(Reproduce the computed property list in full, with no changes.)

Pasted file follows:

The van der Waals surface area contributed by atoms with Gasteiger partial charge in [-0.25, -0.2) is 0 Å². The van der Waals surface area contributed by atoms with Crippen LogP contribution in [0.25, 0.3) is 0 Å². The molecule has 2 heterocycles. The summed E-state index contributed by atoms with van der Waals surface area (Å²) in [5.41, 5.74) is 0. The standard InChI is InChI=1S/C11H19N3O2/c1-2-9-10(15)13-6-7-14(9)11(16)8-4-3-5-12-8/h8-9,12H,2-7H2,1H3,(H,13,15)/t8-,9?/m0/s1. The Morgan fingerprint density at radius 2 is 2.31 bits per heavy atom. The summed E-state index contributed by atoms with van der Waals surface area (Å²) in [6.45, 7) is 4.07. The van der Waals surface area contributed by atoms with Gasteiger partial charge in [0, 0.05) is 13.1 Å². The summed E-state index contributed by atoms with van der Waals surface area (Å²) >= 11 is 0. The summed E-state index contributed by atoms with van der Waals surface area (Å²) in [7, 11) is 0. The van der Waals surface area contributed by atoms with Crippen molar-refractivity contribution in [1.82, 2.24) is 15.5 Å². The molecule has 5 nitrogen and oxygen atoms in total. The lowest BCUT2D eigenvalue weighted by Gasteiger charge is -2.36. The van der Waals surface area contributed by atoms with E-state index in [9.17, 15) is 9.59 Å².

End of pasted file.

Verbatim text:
The van der Waals surface area contributed by atoms with Gasteiger partial charge in [-0.25, -0.2) is 0 Å². The van der Waals surface area contributed by atoms with Crippen LogP contribution in [0.25, 0.3) is 0 Å². The molecule has 2 heterocycles. The summed E-state index contributed by atoms with van der Waals surface area (Å²) in [5.41, 5.74) is 0. The standard InChI is InChI=1S/C11H19N3O2/c1-2-9-10(15)13-6-7-14(9)11(16)8-4-3-5-12-8/h8-9,12H,2-7H2,1H3,(H,13,15)/t8-,9?/m0/s1. The Morgan fingerprint density at radius 2 is 2.31 bits per heavy atom. The summed E-state index contributed by atoms with van der Waals surface area (Å²) in [6.45, 7) is 4.07. The van der Waals surface area contributed by atoms with Gasteiger partial charge in [0, 0.05) is 13.1 Å². The summed E-state index contributed by atoms with van der Waals surface area (Å²) >= 11 is 0. The summed E-state index contributed by atoms with van der Waals surface area (Å²) in [7, 11) is 0. The van der Waals surface area contributed by atoms with Crippen molar-refractivity contribution in [1.82, 2.24) is 15.5 Å². The molecule has 5 nitrogen and oxygen atoms in total. The lowest BCUT2D eigenvalue weighted by Gasteiger charge is -2.36. The van der Waals surface area contributed by atoms with E-state index in [9.17, 15) is 9.59 Å².